In the total Lagrangian approach for the Neo-Hookean constitutive model, the model is formulated with respect to the initial configuration. Our notation for the Neo-Hookean constitutive model is inspired by [Hol00] to distinguish between the current and initial configurations. As explained in the Continuum Mechanics section, we denote coordinates in the reference frame by capital letters and the current frame by lowercase letters.

For the constitutive modeling of Neo-Hookean hyperelasticity at finite strain, we will assume without loss of generality that \(\bm{E}\) is diagonal and take its set of eigenvalues as the invariants. It is clear that there can be only three invariants, and there are many alternate choices, such as \(\trace \left( \bm{E} \right), \trace\left( \bm{E}^2 \right), \lvert \bm{E} \rvert\), and combinations thereof. It is common in the literature for invariants to be taken from \(\bm{C} = \bm{I}_3 + 2 \bm{E}\) instead of \(\bm{E}\).

The compressible Neo-Hookean model is a function of two invariants \(\mathbb{I}_1(\bm{C})\) and \(J\)

(34)#\[ \begin{aligned} \psi \left(\bm{E} \right) &= \frac{\lambda}{4} \left( J^2 - 1 -2 \log J \right) - \mu \log J + \frac \mu 2 \left( \trace \bm{C} - 3 \right) \\ &= \frac{\lambda}{4} \left( J^2 - 1 -2 \log J \right) - \mu \log J + \mu \trace \bm{E}, \end{aligned} \]

where \(J = \lvert \bm{F} \rvert = \sqrt{\lvert \bm{C} \rvert}\) is the determinant of deformation (i.e., volume change (6)) and \(\lambda\) and \(\mu\) are the Lamé parameters in the infinitesimal strain limit.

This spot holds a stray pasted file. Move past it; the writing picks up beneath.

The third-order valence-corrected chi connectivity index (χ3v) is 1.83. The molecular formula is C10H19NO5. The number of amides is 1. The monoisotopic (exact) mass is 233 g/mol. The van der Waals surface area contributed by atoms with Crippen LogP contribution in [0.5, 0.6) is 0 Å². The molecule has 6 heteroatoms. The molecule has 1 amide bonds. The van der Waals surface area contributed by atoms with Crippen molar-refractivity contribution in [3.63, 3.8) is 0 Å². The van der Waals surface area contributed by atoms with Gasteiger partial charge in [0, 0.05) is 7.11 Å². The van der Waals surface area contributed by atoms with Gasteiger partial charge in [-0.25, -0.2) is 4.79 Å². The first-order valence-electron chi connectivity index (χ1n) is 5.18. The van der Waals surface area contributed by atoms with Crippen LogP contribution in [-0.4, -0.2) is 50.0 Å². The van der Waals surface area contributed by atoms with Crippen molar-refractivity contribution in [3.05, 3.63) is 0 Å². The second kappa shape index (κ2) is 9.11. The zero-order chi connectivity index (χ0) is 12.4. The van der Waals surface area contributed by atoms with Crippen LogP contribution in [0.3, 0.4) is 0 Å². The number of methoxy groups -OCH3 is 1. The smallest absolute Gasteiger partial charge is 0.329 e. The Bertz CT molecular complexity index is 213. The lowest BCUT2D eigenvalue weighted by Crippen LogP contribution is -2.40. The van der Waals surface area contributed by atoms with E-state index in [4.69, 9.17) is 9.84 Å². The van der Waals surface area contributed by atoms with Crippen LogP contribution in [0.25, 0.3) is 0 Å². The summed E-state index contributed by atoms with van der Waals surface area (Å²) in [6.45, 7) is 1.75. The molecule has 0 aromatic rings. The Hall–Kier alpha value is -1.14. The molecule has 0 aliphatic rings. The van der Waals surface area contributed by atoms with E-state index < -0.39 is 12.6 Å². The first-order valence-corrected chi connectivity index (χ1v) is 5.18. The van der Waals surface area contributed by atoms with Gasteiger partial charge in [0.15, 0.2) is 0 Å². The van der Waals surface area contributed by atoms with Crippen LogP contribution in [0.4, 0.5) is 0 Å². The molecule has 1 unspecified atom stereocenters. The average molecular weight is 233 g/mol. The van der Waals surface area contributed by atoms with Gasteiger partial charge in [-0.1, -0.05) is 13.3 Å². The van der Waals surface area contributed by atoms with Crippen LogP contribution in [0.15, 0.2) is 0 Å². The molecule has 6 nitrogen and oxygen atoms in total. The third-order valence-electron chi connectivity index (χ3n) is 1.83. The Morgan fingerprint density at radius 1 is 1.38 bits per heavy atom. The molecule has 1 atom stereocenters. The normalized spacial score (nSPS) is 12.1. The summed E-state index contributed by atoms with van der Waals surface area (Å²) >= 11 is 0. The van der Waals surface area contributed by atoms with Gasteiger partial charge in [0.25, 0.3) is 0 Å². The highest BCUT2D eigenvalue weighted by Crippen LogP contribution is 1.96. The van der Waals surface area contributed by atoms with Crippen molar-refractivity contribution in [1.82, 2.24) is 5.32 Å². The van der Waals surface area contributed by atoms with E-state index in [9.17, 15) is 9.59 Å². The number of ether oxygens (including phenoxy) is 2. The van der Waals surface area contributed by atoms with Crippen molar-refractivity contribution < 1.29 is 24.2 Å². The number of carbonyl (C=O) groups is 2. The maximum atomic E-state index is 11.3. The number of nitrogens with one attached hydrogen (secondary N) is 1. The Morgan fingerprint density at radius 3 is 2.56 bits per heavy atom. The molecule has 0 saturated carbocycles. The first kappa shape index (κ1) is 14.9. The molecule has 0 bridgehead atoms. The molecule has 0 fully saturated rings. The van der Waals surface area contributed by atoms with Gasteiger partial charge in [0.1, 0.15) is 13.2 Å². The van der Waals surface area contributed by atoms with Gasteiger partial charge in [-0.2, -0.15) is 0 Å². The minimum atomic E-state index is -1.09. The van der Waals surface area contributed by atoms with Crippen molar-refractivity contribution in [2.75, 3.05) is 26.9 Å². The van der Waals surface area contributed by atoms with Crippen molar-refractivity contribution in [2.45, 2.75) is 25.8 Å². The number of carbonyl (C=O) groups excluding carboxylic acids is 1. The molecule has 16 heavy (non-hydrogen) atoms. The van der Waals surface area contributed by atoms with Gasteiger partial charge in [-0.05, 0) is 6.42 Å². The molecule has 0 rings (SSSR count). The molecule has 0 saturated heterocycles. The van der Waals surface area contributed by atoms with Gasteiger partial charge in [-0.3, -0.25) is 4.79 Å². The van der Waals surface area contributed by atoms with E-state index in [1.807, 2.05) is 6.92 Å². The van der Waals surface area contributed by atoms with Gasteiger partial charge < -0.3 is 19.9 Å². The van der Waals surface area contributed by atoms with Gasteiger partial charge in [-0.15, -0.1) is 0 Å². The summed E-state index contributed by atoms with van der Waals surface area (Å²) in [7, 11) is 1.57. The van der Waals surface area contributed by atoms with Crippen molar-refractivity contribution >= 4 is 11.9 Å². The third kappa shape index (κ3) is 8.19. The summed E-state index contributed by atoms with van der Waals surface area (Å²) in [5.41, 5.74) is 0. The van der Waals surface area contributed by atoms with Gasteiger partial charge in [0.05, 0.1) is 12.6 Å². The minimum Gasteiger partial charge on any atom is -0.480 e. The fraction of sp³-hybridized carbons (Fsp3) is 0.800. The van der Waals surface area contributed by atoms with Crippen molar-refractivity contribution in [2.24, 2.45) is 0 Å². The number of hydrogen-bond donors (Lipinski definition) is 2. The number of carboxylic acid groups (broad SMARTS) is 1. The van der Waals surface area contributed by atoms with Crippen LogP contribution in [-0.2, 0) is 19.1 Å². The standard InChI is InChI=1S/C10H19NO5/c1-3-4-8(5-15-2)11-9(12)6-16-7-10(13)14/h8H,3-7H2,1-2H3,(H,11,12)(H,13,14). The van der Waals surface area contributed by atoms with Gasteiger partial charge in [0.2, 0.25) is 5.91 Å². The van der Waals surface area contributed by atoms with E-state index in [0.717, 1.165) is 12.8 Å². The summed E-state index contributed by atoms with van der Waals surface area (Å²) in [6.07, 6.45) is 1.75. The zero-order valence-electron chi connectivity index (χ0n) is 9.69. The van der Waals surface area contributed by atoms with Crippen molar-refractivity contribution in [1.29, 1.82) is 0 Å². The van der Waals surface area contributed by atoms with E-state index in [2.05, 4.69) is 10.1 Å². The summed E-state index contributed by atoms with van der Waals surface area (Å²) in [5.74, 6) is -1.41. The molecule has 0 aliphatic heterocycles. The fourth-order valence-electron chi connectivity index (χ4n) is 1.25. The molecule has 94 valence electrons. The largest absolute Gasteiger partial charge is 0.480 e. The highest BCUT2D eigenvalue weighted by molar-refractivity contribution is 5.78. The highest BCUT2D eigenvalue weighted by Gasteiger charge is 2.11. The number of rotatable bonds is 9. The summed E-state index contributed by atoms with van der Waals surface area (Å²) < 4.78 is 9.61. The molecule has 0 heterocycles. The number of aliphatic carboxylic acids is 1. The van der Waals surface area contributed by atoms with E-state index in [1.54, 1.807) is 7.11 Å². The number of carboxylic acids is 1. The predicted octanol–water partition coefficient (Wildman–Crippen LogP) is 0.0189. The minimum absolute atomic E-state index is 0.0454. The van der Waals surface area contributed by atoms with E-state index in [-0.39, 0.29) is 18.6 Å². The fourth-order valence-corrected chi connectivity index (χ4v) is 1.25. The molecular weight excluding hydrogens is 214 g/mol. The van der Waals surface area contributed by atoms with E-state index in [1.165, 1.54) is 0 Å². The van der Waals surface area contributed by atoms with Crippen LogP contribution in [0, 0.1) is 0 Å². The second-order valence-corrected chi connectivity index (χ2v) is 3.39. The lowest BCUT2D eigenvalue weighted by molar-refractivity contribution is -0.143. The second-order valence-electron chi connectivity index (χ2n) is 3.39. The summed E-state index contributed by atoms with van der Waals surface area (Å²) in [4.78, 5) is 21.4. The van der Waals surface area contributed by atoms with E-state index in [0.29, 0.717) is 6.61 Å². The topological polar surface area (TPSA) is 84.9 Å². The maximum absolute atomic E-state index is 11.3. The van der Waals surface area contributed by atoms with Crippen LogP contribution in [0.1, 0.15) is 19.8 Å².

Convex and non-convex energy comparison

The global existence theory of the solution in elasticity is based on the polyconvexity of the strain energy function [Hol00]. To require this condition, the volumetric part of the strain energy function has to satisfy the convexity condition

\[ \frac{\partial^2 \psi_{vol}}{\partial J^2} \geq 0. \]

One of the commonly used form for \(\psi_{vol}\) is

\[ \psi_{vol}(J) = \frac{\lambda}{2} (\log J)^2 \]

which is valid when \(J \approx 1\). We apply traction and slip boundary conditions on the faces of the block so the deformation is volumetric only. The convex strain energy (34) and the non-convex form are plotted vs time increment.

Click to show code
import altair as alt
import pandas as pd
def source_path(rel):
    import os
    return os.path.join(os.path.dirname(os.environ["DOCUTILSCONFIG"]), rel)

nh_convex = pd.read_csv(source_path("doc/data/NH-convex-energy.csv"))
nh_convex["model"] = "Convex Neo-Hookean"
nh_convex["parameters"] = "E=2.8, nu=0.4"

nh_nonconvex = pd.read_csv(source_path("doc/data/NH-nonconvex-energy.csv"))
nh_nonconvex["model"] = "Non-convex Neo-Hookean"
nh_nonconvex["parameters"] = "E=2.8, nu=0.4"

df = pd.concat([nh_convex, nh_nonconvex])
highlight = alt.selection_point(
   on = "mouseover",
   nearest = True,
   fields=["model", "parameters"],
base = alt.Chart(df).encode(
   alt.Y("energy", scale=alt.Scale(type="sqrt")),
   alt.Tooltip(("model", "parameters")),
   opacity=alt.condition(highlight, alt.value(1), alt.value(.5)),
   size=alt.condition(highlight, alt.value(2), alt.value(1)),
base.mark_point().add_params(highlight) + base.mark_line()